Decoding the Niyamgiri verdict

Published: Thursday 31 January 2008

-- On November 23, the Supreme Court of India refused to permit Vedanta Alumina Limited to mine bauxite in the Niyamgiri hills. Many have interpreted it as a blanket refusal to mining in the hills. Nothing could be further from the truth. The judges have only attempted to protect themselves from being charged with permitting mining by a company blacklisted by the ethics committee of the Norwegian government for environmental and human-rights violations.

While saying no to Vedanta, they have happily empowered themselves to invite Sterlite, a part of the Vedanta group and severely indicted by the Norwegian ethics committee, to apply for mining in Niyamgiri. One would have thought that judges would know that it is not their business to invite a company, which was not even a party to the case, to submit a fresh mining proposal. Ironically, one of the charges against the Orissa government's mining lease to Vedanta was that it was not allocated through a transparent process of competitive bidding.

Down to Earth Many also believe that the ostensible saving of Niyamgiri was due to the Forest Conservation Act (fca) 1980, and the Wildlife Protection Act (wpa) 1972. This is delusion. fca only centralizes the power for diverting forestland in the Forest Advisory Committee (fac) constituted by the Union Ministry of Environment and Forests. fac pressured the Wildlife Institute of India to change its report against mining Niyamgiri and gave forest clearance at super speed. Given the rate at which fac is giving forest clearances to most destructive projects, it's a delusion to believe that fca provides effective protection to ecological and mineral-rich forests like Niyamgiri. The Central Empowered Committee that advises the supreme court on forest-related matters has recently criticized fac for its magnanimity in sanctioning forest diversion. This should remove all doubts about the fca's effectiveness in conserving forests.

wpa has been no less ineffective. Niyamgiri's working plan had recommended notifying the area as a wildlife sanctuary and efforts were made to protect the hills under wpa. The fact that Niyamagiri had been approved as an elephant reserve cut no ice with the environment ministry, Orissa government or the supreme court bench. Moreover, those deluding themselves with the belief that fca and wpa will protect forests and wildlife should read the bizarre report of the environment ministry supporting mining in Niyamgiri. The report says mining will not disturb wildlife, improve forest cover, benefit tribals (when they are screaming against devastation of their sacred hill) and improve water flows due to increased seepage from the cracked sides of the mountain due to blasting. Going by this logic, we should subject all our mountains and hills to blasting.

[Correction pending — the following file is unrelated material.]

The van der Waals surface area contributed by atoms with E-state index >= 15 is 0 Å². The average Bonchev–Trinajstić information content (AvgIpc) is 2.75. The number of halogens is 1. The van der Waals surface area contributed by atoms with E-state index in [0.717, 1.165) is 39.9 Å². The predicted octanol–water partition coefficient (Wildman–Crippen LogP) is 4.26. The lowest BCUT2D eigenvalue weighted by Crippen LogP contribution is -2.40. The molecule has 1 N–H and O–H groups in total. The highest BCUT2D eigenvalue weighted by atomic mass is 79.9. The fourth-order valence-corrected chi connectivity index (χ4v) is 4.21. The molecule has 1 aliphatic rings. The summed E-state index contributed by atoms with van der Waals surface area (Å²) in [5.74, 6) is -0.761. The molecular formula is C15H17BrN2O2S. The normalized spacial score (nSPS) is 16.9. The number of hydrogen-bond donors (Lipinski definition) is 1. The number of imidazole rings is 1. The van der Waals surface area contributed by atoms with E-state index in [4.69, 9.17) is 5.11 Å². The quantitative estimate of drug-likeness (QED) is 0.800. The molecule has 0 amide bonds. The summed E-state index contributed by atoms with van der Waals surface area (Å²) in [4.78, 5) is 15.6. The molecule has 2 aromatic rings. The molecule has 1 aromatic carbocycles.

Authorities invoke fca and wpa primarily to dispossess the marginalized. The forest rights act (fra) 2006 originated to protect such people from such unbalanced use of the law. It could have provided better grounds to stop mining in Niyamgiri by devolving the decision-making authority to the local tribal community. In fact, on October 5, an independent writ petition was filed seeking protection of the Niyamgiri hills as the customary forest resource of the Dongria Kondh tribals residing near it under fra. Had the bench given an opportunity to the petitioner's lawyer to present his arguments, fra would have provided strong grounds for the tribals demanding protection of their sacred hill. Shockingly, the 'learned' judges not only refused to hear the senior advocate but one of them humiliated him in open court while another admitted that he owned Sterlite shares. This is one of the rare times that hearing was concluded without actually hearing the primary stakeholders, the Dongria Kondhs.

This could have been the first case where fra would have empowered local tribals to assert their right to protect their ecological resources. On the contrary, the judgement says the judges cannot 'risk' handing over an important 'asset' (whose?) to a company which might backtrack from its agreement. They have invited its subsidiary Sterlite to mine Niyamgiri subject to its accepting a complex monetary deal, including a commitment to undertake 'tribal development', while refusing to hear the tribals' viewpoint--when Niyamgiri is in a Schedule V area where, under the Constitution, the tribals should have authority over their local resources.

Madhu Sarin works on democratic decentralization of natural resource management

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